The vineyards represent less than 10% of the region’s landscape and can be found dispersed among pine and eucalyptus trees. Many believe that Touriga Nacional is the most planted, because it is probably the best known variety, but in reality the most planted variety planted in the region is Jaen (Mencia.) Other reds found in the region are Tinta Roriz (Tempranillo) and Alfrocheiro, which originated in Dão.
Jaen shows at its best in the Dão region, and that’s where most of it is grown. The vines are vigorous, prone to mildew and botrytis infection, and the grapes ripen early, providing low acidity and poor colour. At worst its wines are watery and acidic, at best highly perfumed, reminiscent of blackberry, blueberry and cherry. Despite a slightly rustic character, it can make early-drinking, soft, silky reds that are simple yet seductive.
Touriga Nacional is a thick-skinned grape, and those skins are rich in color and tannins, giving excellent structure and ageing capacity. But it also has wonderful, intense flavors, at the same time floral and fruity – ripe blackcurrants, raspberries – with complex hints also of herbs and licorice. Yields are never high.
Tinta Roriz’ vines are very vigorous and productive and adapt well to different climates and soils, although it prefers hot, dry climates on sandy or clay-limestone soils. It tends to be blended with other varieties, typically Touriga Nacional and Touriga Franca, and also with Trincadeira and Alicante Bouschet in the Alentejo.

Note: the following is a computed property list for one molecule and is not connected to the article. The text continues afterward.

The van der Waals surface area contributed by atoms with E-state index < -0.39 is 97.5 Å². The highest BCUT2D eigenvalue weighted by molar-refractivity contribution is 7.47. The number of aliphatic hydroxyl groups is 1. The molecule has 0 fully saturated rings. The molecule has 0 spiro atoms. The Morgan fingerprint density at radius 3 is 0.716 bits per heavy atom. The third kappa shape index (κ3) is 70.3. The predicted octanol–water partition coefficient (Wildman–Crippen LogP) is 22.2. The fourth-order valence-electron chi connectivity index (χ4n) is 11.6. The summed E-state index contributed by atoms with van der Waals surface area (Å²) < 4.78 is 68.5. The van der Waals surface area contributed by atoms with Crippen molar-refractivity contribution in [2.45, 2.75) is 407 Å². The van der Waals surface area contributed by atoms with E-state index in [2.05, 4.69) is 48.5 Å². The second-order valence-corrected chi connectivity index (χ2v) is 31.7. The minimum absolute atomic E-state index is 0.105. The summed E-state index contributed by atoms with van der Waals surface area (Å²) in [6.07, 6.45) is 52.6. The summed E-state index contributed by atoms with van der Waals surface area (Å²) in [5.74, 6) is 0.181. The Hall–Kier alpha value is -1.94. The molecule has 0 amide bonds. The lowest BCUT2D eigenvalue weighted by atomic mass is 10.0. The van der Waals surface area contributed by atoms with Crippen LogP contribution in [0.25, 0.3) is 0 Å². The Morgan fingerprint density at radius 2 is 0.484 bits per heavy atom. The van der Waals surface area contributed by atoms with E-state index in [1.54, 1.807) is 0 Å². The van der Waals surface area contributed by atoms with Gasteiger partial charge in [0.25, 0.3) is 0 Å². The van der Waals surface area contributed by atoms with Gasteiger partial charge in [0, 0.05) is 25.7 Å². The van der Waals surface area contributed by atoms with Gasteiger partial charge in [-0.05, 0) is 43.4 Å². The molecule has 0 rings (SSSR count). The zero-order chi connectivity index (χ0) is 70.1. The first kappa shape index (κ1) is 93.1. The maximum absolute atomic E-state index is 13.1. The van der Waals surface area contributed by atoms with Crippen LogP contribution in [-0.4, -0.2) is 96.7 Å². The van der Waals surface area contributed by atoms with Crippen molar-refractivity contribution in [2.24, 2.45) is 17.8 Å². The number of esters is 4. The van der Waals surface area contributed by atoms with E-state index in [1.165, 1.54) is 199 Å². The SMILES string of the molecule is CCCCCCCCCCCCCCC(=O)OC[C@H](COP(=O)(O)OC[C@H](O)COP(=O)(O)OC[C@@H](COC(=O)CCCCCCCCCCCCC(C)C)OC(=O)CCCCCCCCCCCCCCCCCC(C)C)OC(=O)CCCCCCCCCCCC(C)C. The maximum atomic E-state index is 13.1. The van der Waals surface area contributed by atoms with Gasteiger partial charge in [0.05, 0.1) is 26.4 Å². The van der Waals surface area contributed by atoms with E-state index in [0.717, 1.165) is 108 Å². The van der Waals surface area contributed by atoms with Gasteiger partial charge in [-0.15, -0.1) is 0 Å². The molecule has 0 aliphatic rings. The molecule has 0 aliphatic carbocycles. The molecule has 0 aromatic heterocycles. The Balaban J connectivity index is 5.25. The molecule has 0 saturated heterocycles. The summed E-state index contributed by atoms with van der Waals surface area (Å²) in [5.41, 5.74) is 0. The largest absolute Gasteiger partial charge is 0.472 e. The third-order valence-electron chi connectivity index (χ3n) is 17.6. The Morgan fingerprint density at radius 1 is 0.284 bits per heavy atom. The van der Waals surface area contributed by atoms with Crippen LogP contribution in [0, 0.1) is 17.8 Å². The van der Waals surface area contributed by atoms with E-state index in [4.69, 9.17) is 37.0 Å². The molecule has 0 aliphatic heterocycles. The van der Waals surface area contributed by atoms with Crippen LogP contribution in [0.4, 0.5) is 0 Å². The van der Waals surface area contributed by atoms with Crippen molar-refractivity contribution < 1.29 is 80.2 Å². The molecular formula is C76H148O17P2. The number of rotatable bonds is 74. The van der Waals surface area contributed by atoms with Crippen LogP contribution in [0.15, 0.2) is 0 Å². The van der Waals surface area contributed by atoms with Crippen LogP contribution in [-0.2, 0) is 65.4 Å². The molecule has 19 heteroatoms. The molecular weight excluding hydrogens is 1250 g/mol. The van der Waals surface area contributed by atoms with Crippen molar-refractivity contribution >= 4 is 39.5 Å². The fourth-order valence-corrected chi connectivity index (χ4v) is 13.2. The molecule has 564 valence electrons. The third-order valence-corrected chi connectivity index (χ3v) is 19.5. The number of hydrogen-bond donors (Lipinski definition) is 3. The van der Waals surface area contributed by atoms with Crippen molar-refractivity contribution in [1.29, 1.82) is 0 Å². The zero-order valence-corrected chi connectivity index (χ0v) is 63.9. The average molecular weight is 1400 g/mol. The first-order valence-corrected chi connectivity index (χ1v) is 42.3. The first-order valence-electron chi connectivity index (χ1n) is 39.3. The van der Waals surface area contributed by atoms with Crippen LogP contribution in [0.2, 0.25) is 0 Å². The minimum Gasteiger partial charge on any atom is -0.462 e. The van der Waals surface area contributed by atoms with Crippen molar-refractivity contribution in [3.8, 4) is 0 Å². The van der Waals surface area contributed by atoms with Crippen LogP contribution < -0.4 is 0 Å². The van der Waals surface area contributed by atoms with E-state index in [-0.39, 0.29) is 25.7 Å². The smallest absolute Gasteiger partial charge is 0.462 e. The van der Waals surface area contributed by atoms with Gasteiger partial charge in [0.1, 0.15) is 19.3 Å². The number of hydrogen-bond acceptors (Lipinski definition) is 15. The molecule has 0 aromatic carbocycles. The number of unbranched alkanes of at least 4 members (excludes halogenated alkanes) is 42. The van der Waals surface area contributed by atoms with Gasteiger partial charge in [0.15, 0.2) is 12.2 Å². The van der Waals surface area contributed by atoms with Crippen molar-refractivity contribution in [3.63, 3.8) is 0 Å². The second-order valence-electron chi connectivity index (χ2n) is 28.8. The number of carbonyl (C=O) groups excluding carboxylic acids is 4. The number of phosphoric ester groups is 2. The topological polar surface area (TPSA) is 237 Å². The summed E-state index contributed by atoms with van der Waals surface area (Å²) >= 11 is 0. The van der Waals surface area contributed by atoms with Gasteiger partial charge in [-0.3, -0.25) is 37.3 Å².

Alfrocheiro wines are rich in color with firm but ripe tannins and a good balance of tannins, alcohol, acidity and attractive, berry fruit, reminiscent in particular of blackberries and ripe stawberries. The vines are vigorous, requiring more attention than many other varieties to keep the vegetation under control, and they are prone to attack by oidium and botrytis (http://www.winesofportugal.info/)
But don’t be fooled, Dão isn’t all red! In fact they create wines that are so elegant that they are often compared to Burgundian wines. Encruzado is currently restricted to the DOC Dão. The wine provides aromas of violets, roses with a hint of citrus notes. They are complex wines that can also, depending on the conditions, show some resin and deep mineral notes. The wines are well structured and have incredible aging ability. It is found both as a single variety as well as being used as a blend.
Whether you are a red or white fan, Dão wines offer an incredible value. During a sit down lunch presentation sponsored by the Wines of Portugal and organized by Allison Levine, I had the distinct privilege to taste through an spectacular portfolio.
There were ten wines in total with four being whites. Each one was in my honest opinion, exceptional. When I was told the prices, I almost fell off my chair.
Cabriz “Reserva” White 2018 – $9
Kelman Encruzado 2017 – $18
Casa da Passarella “O Fugitivo Curtimenta” White 2016 – $60
Flor de Nelas Encruzado 2015 – $25
Cabriz “Reserva” Red 2014 – $19
Pedra Cancela “Seleção do Enólogo” Red 2016 – $9
Fonte do Ouro “Reserv” Red 2017 – $19
Quinta de Lemos Touriga 2011 – $35
Quinta dos Roques Touriga Nacional 2015 – $39
As I mentioned, each wine was stellar, and there was not one that I would not like in my glass again, but when you factor in the QPR, the two standouts that I believe are both case worthy are the 2018 Cabriz Reserva Vinho Branco and the 2016 Pedra Cancela “Seleção do Enólogo” Red, both unbelievably priced at $9.
Also, very intriguing and worthy of a purchase was the 2016 Casa da Passarella “O Fugitivo Curtimenta” White. Curtimenta is the Portuguese word for skin contact. The wine is a natural, orange wine. I am not the biggest fan of orange wines, there is something about them that just does not appeal to me, maybe its the “funk,” but this wine did not have that. It is a blend of native grapes including Encruzado, Uva Cão, Bical and Terrantez. It was fermented on native yeast with its stems and saw skin contact for one month. Aged in 600 Lt casks for one year with an ABV of 13%.